Par Miriam Pinkesz
Terre La mer.
Enchaînée par ficelles.
Faite pour distraire
Celui et celle
Dieu et l’homme
Pour la faire taire
La voix de tonnerre.
Elle is a journey through time and mind, reflecting different perceptions of women 1 as imagined by different forms of law.
The poem begins with Woman as seen through the laws of nature. The laws of nature represent an organic and pure “law.” Woman, as a central part of the infinite cosmos, is not yet tainted by socially constructed ideas of gender essentialism, sexism, and the like. Woman represents strength, as Life is borne of Mother Nature. In this natural state of existence, all living beings are encompassed in the unity that is Life.
The poem then shifts to Woman as perceived by the doctrines and dogmas of religious law. Nature’s unifying embrace is slowly overshadowed by the commandments of the gods. Woman’s sexuality is associated with sin; she is secluded to the confines of the private sphere. Her central role is but a faint memory, and her liberty, restricted. Woman stands alone among the male gods, priests, and prophets who create and dictate the law.
The final stage is Woman in the contemporary positive law context. Woman is recognised as intelligent and capable of influencing the law and playing a role in its evolution. Woman has become judge and jurist, politician and minister. Yet Woman leads a lonely existence in her public life. The law is still predominantly ruled by men. Woman attempts to find her place. In Woman’s new liberty she encounters new obstacles: society treats her as either Man or Mother. She must often choose between the two, and her sacrifices abound. Woman turns to the law for relief – but alas – the law has a male voice, one that drowns the voice of Woman. The law has yet to change.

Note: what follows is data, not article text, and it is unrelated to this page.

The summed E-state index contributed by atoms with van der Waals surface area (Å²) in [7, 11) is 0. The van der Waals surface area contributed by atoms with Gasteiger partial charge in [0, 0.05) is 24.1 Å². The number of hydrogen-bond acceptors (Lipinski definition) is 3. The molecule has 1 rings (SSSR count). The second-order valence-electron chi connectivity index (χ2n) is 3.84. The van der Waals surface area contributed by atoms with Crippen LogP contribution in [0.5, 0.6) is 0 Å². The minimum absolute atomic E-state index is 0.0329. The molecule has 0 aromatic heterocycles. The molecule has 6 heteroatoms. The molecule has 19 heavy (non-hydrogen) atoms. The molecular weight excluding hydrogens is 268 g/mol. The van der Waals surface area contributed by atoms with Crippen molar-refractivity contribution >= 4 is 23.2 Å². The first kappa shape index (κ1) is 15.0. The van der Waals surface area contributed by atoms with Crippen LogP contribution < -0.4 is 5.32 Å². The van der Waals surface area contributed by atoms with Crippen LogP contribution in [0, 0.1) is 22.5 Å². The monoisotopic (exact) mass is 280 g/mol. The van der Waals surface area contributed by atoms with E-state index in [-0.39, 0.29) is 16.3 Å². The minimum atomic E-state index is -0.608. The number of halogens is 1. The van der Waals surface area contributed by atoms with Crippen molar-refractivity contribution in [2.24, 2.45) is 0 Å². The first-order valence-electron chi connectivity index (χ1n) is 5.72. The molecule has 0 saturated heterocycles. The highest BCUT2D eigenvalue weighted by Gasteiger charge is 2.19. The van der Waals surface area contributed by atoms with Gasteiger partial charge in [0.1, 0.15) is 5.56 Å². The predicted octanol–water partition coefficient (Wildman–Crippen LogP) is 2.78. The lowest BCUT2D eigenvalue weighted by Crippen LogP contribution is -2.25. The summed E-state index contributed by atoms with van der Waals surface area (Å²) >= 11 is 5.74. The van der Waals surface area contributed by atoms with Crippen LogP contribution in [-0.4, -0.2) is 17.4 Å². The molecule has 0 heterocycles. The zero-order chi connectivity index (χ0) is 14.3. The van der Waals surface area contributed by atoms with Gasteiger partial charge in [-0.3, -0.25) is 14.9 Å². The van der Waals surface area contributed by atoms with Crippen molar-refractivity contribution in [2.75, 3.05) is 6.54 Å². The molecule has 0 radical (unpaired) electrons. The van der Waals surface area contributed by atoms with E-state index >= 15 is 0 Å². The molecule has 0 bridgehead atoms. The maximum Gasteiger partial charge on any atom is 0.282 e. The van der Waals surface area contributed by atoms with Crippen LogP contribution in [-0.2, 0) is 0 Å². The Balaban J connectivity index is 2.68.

I wrote this poem in a state of inspiration and anger. I was inspired by all the women who struggled and fought for women’s rights, equality rights, LGBT rights, etc. I was angered by recent political events that risk society’s regression into a state of fascist machismo, especially the discriminatory words and policies of President Donald J. Trump. My conscience was shocked by the disrespectful message his public personality exhibits.
My anger acted as inspiration: I turned my negative emotions into a source of creativity and creation. I formed what I was feeling into words, and spat those words down on paper. The poem is “brute”: it reflects the depth of my emotion, with as little deliberation as possible. In fact, structural freedom is a driving force of my poem: Woman should not be forced to conform to the pre-existing molds that religion, society, and men have created. Woman should be her natural self, whatever that may be. As such, Woman is powerful, and her thundering voice roars louder than social constructs, sexism, and Donald J. Trump.
1 And all who may identify as such.